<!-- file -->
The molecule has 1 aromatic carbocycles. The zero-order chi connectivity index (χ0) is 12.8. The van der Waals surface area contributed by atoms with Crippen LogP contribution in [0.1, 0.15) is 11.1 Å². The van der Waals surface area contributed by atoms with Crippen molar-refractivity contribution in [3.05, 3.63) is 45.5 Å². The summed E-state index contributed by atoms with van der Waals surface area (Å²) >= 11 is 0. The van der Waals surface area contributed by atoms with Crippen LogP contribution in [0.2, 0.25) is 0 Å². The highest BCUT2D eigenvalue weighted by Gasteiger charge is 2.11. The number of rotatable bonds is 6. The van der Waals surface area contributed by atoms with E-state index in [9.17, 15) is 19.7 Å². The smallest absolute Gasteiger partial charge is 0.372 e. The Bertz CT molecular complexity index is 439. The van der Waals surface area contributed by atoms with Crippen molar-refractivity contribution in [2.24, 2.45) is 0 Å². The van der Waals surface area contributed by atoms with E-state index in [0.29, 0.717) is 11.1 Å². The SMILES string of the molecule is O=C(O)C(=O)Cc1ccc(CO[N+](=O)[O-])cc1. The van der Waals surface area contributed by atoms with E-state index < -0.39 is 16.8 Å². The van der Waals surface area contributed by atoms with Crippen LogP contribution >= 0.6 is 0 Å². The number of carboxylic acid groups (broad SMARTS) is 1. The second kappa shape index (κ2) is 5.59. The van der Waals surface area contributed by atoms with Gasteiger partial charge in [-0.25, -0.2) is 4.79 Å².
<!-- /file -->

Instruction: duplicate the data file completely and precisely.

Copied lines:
The molecule has 1 aromatic carbocycles. The zero-order chi connectivity index (χ0) is 12.8. The van der Waals surface area contributed by atoms with Crippen LogP contribution in [0.1, 0.15) is 11.1 Å². The van der Waals surface area contributed by atoms with Crippen molar-refractivity contribution in [3.05, 3.63) is 45.5 Å². The summed E-state index contributed by atoms with van der Waals surface area (Å²) >= 11 is 0. The van der Waals surface area contributed by atoms with Crippen LogP contribution in [0.2, 0.25) is 0 Å². The highest BCUT2D eigenvalue weighted by Gasteiger charge is 2.11. The number of rotatable bonds is 6. The van der Waals surface area contributed by atoms with E-state index in [9.17, 15) is 19.7 Å². The smallest absolute Gasteiger partial charge is 0.372 e. The Bertz CT molecular complexity index is 439. The van der Waals surface area contributed by atoms with Crippen molar-refractivity contribution in [2.24, 2.45) is 0 Å². The van der Waals surface area contributed by atoms with E-state index in [0.29, 0.717) is 11.1 Å². The SMILES string of the molecule is O=C(O)C(=O)Cc1ccc(CO[N+](=O)[O-])cc1. The van der Waals surface area contributed by atoms with E-state index < -0.39 is 16.8 Å². The van der Waals surface area contributed by atoms with Crippen LogP contribution >= 0.6 is 0 Å². The number of carboxylic acid groups (broad SMARTS) is 1. The second kappa shape index (κ2) is 5.59. The van der Waals surface area contributed by atoms with Gasteiger partial charge in [-0.25, -0.2) is 4.79 Å².